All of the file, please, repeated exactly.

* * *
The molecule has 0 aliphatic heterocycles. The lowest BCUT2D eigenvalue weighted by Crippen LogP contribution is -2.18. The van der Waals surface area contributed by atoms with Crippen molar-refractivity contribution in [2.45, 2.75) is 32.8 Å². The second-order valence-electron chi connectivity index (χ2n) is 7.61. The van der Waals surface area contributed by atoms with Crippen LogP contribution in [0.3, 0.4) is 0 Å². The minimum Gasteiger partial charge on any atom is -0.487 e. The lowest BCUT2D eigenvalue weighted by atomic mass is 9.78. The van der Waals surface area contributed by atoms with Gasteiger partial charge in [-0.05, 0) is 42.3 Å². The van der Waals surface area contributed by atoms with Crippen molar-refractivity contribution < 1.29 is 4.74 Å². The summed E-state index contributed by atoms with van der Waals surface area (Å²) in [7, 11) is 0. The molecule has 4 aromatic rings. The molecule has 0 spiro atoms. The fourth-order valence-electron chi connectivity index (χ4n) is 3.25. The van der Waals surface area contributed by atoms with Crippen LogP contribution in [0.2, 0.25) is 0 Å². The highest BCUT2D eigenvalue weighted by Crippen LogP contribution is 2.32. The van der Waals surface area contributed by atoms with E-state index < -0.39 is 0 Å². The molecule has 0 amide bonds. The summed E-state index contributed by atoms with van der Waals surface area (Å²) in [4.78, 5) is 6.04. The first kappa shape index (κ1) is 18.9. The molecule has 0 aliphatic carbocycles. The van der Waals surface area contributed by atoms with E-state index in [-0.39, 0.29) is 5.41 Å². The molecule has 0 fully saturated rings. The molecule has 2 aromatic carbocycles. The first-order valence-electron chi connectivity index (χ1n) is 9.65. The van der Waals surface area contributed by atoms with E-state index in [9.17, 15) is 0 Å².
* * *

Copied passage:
The molecule has 0 aliphatic heterocycles. The lowest BCUT2D eigenvalue weighted by Crippen LogP contribution is -2.18. The van der Waals surface area contributed by atoms with Crippen molar-refractivity contribution in [2.45, 2.75) is 32.8 Å². The second-order valence-electron chi connectivity index (χ2n) is 7.61. The van der Waals surface area contributed by atoms with Crippen LogP contribution in [0.3, 0.4) is 0 Å². The minimum Gasteiger partial charge on any atom is -0.487 e. The lowest BCUT2D eigenvalue weighted by atomic mass is 9.78. The van der Waals surface area contributed by atoms with Gasteiger partial charge in [-0.05, 0) is 42.3 Å². The van der Waals surface area contributed by atoms with Crippen molar-refractivity contribution < 1.29 is 4.74 Å². The summed E-state index contributed by atoms with van der Waals surface area (Å²) in [7, 11) is 0. The molecule has 4 aromatic rings. The molecule has 0 spiro atoms. The fourth-order valence-electron chi connectivity index (χ4n) is 3.25. The van der Waals surface area contributed by atoms with Crippen LogP contribution in [0.2, 0.25) is 0 Å². The highest BCUT2D eigenvalue weighted by Crippen LogP contribution is 2.32. The van der Waals surface area contributed by atoms with E-state index < -0.39 is 0 Å². The molecule has 0 amide bonds. The summed E-state index contributed by atoms with van der Waals surface area (Å²) in [4.78, 5) is 6.04. The first kappa shape index (κ1) is 18.9. The molecule has 0 aliphatic carbocycles. The van der Waals surface area contributed by atoms with E-state index in [-0.39, 0.29) is 5.41 Å². The molecule has 0 fully saturated rings. The molecule has 2 aromatic carbocycles. The first-order valence-electron chi connectivity index (χ1n) is 9.65. The van der Waals surface area contributed by atoms with E-state index in [9.17, 15) is 0 Å².